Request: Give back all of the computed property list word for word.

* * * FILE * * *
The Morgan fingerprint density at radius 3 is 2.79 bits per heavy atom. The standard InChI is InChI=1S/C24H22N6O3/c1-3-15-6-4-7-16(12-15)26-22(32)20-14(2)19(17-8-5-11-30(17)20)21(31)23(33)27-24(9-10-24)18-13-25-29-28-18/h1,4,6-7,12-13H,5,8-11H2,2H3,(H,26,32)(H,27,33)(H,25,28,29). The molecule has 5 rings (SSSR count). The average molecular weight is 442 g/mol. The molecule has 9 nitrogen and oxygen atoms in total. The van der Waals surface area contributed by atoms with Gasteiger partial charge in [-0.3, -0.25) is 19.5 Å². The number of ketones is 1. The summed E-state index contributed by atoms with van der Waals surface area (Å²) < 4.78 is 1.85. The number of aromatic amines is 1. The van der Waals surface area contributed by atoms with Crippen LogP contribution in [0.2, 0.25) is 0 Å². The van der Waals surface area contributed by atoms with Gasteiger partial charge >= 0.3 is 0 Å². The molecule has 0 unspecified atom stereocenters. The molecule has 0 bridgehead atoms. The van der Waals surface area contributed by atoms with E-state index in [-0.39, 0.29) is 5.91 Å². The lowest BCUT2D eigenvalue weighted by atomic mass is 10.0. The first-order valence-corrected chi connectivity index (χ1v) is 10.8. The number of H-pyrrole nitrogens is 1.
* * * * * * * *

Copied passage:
The Morgan fingerprint density at radius 3 is 2.79 bits per heavy atom. The standard InChI is InChI=1S/C24H22N6O3/c1-3-15-6-4-7-16(12-15)26-22(32)20-14(2)19(17-8-5-11-30(17)20)21(31)23(33)27-24(9-10-24)18-13-25-29-28-18/h1,4,6-7,12-13H,5,8-11H2,2H3,(H,26,32)(H,27,33)(H,25,28,29). The molecule has 5 rings (SSSR count). The average molecular weight is 442 g/mol. The molecule has 9 nitrogen and oxygen atoms in total. The van der Waals surface area contributed by atoms with Gasteiger partial charge in [-0.3, -0.25) is 19.5 Å². The number of ketones is 1. The summed E-state index contributed by atoms with van der Waals surface area (Å²) < 4.78 is 1.85. The number of aromatic amines is 1. The van der Waals surface area contributed by atoms with Crippen LogP contribution in [0.2, 0.25) is 0 Å². The van der Waals surface area contributed by atoms with Gasteiger partial charge >= 0.3 is 0 Å². The molecule has 0 unspecified atom stereocenters. The molecule has 0 bridgehead atoms. The van der Waals surface area contributed by atoms with E-state index in [-0.39, 0.29) is 5.91 Å². The lowest BCUT2D eigenvalue weighted by atomic mass is 10.0. The first-order valence-corrected chi connectivity index (χ1v) is 10.8. The number of H-pyrrole nitrogens is 1.